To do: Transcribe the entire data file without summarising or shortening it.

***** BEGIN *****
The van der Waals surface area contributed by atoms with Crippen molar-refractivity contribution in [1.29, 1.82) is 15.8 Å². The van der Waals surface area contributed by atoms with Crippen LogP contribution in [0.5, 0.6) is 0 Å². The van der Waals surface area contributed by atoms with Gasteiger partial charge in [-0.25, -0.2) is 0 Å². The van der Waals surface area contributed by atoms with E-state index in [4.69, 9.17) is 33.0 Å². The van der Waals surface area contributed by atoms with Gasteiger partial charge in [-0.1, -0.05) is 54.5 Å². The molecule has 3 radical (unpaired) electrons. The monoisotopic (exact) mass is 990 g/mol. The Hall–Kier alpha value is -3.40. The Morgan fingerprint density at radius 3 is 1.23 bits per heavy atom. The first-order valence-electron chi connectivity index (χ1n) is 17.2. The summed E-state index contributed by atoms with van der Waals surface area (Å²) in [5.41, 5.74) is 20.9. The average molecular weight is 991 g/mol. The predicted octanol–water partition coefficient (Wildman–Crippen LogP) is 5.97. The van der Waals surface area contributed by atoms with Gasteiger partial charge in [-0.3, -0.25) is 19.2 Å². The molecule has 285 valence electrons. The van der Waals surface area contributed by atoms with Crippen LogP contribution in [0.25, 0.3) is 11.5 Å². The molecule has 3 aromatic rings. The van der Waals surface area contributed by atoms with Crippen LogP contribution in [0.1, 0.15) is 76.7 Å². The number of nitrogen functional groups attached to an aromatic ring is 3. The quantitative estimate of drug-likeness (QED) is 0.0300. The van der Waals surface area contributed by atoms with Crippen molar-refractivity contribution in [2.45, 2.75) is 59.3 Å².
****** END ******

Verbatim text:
The van der Waals surface area contributed by atoms with Crippen molar-refractivity contribution in [1.29, 1.82) is 15.8 Å². The van der Waals surface area contributed by atoms with Crippen LogP contribution in [0.5, 0.6) is 0 Å². The van der Waals surface area contributed by atoms with Gasteiger partial charge in [-0.25, -0.2) is 0 Å². The van der Waals surface area contributed by atoms with E-state index in [4.69, 9.17) is 33.0 Å². The van der Waals surface area contributed by atoms with Gasteiger partial charge in [-0.1, -0.05) is 54.5 Å². The molecule has 3 radical (unpaired) electrons. The monoisotopic (exact) mass is 990 g/mol. The Hall–Kier alpha value is -3.40. The Morgan fingerprint density at radius 3 is 1.23 bits per heavy atom. The first-order valence-electron chi connectivity index (χ1n) is 17.2. The summed E-state index contributed by atoms with van der Waals surface area (Å²) in [5.41, 5.74) is 20.9. The average molecular weight is 991 g/mol. The predicted octanol–water partition coefficient (Wildman–Crippen LogP) is 5.97. The van der Waals surface area contributed by atoms with Gasteiger partial charge in [-0.3, -0.25) is 19.2 Å². The molecule has 285 valence electrons. The van der Waals surface area contributed by atoms with Crippen LogP contribution in [0.25, 0.3) is 11.5 Å². The molecule has 3 aromatic rings. The van der Waals surface area contributed by atoms with Crippen LogP contribution in [0.1, 0.15) is 76.7 Å². The number of nitrogen functional groups attached to an aromatic ring is 3. The quantitative estimate of drug-likeness (QED) is 0.0300. The van der Waals surface area contributed by atoms with Crippen molar-refractivity contribution in [2.45, 2.75) is 59.3 Å².